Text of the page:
Thank God JK Rowling was too shy to ask for a pen

As I’ve hinted, J.K. Rowling is one of the many people whose lives I’m studying for my book, because of the impostor-like way that failure turned into success for her. But I just came across a fascinating tidbit from her that concerns the process of imagining and thus writing.

As most of her fans know (it may shock you, by the way, that I myself have not yet read any Harry Potter books), she had the idea for Harry Potter on a train ride from Manchester to London in 1990. We’ve all had good ideas from time to time, so let’s see what happened next. From her online autobiography:

To my immense frustration, I didn’t have a functioning pen with me, and I was too shy to ask anybody if I could borrow one. I think, now, that this was probably a good thing, because I simply sat and thought, for four (delayed train) hours, and all the details bubbled up in my brain, and this scrawny, black-haired, bespectacled boy who didn’t know he was a wizard became more and more real to me. I think that perhaps if I had had to slow down the ideas so that I could capture them on paper I might have stifled some of them (although sometimes I do wonder, idly, how much of what I imagined on that journey I had forgotten by the time I actually got my hands on a pen).

This sort of thing has long fascinated me. At the beginning of my journalism career, I was always really anxious about note-taking, especially of direct quotes, and constantly afraid that I might miss something good or transcribe it wrong. I even tried to teach myself short-hand to be quicker.

But over the years, I’ve learned to relax and take fewer notes, whose purpose is now mainly to nudge my memory back to the actual scene. I’ve discovered that the more I relax during interviews or experiences, the more I observe and remember later. And as I’m writing my book, I’ve discovered that relaxation is also the prerequisite for imagination.

I was talking to my next-door neighbor, Michael Lewis, a best-selling author, once, and he told me about the time he nearly panicked when, deep into the research for a book, he lost the note book he had been using. I looked at him and said, “And the book turned out ….”

“Oh, much better,” he said. And we both cracked up.

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Impostor Failure, Part II: J.K. Rowling

In my post on Steve Jobs, I suggested that his biggest failure in life turned out–certainly in his own opinion–to be a liberating event that made possible his subsequent success. In other words, his failure was an impostor, just as Rudyard Kipling would say. In this post, I want to suggest the exact same thing, with a different example: one that is female, creative, vulnerable, touching. The example of J.K. Rowling.

Rowling is one of the most successful book authors of all time, and the most successful by far of those alive today. Who knows? Her Harry Potter books may yet become classics that endure down the ages. Rowling herself would be thrilled, because she loves classics and studied them, to the distress of her poor (literally) parents, who wanted her to study something “useful”. As a classics fiend myself (in a world of blank stares whenever anything Greek or Roman comes up), I love her just for that.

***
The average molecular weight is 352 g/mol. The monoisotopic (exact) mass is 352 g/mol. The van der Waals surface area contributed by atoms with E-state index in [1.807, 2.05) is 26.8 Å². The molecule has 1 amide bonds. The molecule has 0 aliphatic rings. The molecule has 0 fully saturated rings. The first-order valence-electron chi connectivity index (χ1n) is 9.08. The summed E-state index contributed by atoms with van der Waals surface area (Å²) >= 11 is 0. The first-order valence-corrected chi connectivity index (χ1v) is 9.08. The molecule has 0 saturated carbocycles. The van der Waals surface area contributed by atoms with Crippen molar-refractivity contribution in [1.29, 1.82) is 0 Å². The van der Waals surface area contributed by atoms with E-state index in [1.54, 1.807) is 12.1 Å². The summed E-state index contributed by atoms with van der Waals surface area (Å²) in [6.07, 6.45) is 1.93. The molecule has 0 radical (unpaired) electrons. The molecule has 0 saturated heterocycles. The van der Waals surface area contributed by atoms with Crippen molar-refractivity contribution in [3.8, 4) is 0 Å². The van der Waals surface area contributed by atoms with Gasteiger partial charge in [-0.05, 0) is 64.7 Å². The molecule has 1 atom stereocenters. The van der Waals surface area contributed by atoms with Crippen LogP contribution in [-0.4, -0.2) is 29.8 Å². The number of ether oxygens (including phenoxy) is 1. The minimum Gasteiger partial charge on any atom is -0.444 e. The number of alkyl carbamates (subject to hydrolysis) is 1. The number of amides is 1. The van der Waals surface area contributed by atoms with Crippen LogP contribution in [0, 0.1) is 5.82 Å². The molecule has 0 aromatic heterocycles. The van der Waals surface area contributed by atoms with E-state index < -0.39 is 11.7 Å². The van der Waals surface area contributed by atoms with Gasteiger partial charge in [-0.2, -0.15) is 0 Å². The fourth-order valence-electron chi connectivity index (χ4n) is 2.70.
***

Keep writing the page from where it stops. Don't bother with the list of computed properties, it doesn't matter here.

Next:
But let’s get to her “failure”. Her commencement address at Harvard this year was, in its entirety, a paean to failure–its ability to help a young person navigate life and to liberate her imagination. For the first nine minutes, she reminds her audience of (mostly) successful Harvard graduates and parents of her own family’s crushing poverty when she went to university, but says that “What I feared most for myself at your age was not poverty, but failure.” Then failure came:

… by any conventional measure, a mere seven years after my graduation day, I had failed on an epic scale. An exceptionally short-lived marriage had imploded, and I was jobless, a lone parent, and as poor as it is possible to be in modern Britain, without being homeless. The fears my parents had had for me, and that I had had for myself, had both come to pass, and by every usual standard, I was the biggest failure I knew.

She did not see it at the time, but this turned out to be a liberating event, rather as Steve Jobs’ career disaster at the age of thirty had been for him:

Here are the key passages:

So why do I talk about the benefits of failure? Simply because failure meant a stripping away of the inessential. I stopped pretending to myself that I was anything other than what I was, and began to direct all my energy into finishing the only work that mattered to me. Had I really succeeded at anything else, I might never have found the determination to succeed in the one arena I believed I truly belonged. I was set free, because my greatest fear had already been realised, and I was still alive, and I still had a daughter whom I adored, and I had an old typewriter and a big idea. And so rock bottom became the solid foundation on which I rebuilt my life.

More disasters followed. She lost her mother, she thought of killing herself, she was depressed. But she kept writing–in caf├ęs, whenever her baby daughter fell asleep–and letting her imagination range freely as it now, after failure, could. The irony would soon be complete: several publishers turned down her Harry Potter story! Even her book, in other words, began as a failure. Then, one publisher took it. And the rest, as they say, is history.

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